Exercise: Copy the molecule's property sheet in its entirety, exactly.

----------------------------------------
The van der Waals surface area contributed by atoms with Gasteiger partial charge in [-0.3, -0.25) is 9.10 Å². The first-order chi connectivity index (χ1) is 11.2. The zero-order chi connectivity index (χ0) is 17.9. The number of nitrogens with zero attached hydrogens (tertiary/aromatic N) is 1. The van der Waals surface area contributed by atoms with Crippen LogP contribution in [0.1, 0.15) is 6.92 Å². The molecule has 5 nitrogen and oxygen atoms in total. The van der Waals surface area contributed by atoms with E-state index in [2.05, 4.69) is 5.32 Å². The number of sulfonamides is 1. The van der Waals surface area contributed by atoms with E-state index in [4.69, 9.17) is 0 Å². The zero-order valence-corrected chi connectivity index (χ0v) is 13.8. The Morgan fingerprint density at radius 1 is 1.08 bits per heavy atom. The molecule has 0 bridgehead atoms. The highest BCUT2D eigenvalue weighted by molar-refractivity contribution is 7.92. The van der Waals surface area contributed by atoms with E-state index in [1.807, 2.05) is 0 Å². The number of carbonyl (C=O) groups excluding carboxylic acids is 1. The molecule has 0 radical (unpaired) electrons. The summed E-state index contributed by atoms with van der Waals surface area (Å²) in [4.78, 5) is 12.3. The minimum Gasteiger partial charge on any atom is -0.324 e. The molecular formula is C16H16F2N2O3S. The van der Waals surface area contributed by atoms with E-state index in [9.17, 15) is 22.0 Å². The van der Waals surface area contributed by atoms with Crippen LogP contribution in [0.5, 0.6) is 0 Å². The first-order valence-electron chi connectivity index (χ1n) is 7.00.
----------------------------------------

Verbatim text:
The van der Waals surface area contributed by atoms with Gasteiger partial charge in [-0.3, -0.25) is 9.10 Å². The first-order chi connectivity index (χ1) is 11.2. The zero-order chi connectivity index (χ0) is 17.9. The number of nitrogens with zero attached hydrogens (tertiary/aromatic N) is 1. The van der Waals surface area contributed by atoms with Crippen LogP contribution in [0.1, 0.15) is 6.92 Å². The molecule has 5 nitrogen and oxygen atoms in total. The van der Waals surface area contributed by atoms with E-state index in [2.05, 4.69) is 5.32 Å². The number of sulfonamides is 1. The van der Waals surface area contributed by atoms with E-state index in [4.69, 9.17) is 0 Å². The zero-order valence-corrected chi connectivity index (χ0v) is 13.8. The Morgan fingerprint density at radius 1 is 1.08 bits per heavy atom. The molecule has 0 bridgehead atoms. The highest BCUT2D eigenvalue weighted by molar-refractivity contribution is 7.92. The van der Waals surface area contributed by atoms with E-state index in [1.807, 2.05) is 0 Å². The number of carbonyl (C=O) groups excluding carboxylic acids is 1. The molecule has 0 radical (unpaired) electrons. The summed E-state index contributed by atoms with van der Waals surface area (Å²) in [4.78, 5) is 12.3. The minimum Gasteiger partial charge on any atom is -0.324 e. The molecular formula is C16H16F2N2O3S. The van der Waals surface area contributed by atoms with E-state index in [9.17, 15) is 22.0 Å². The van der Waals surface area contributed by atoms with Crippen LogP contribution in [0.5, 0.6) is 0 Å². The first-order valence-electron chi connectivity index (χ1n) is 7.00.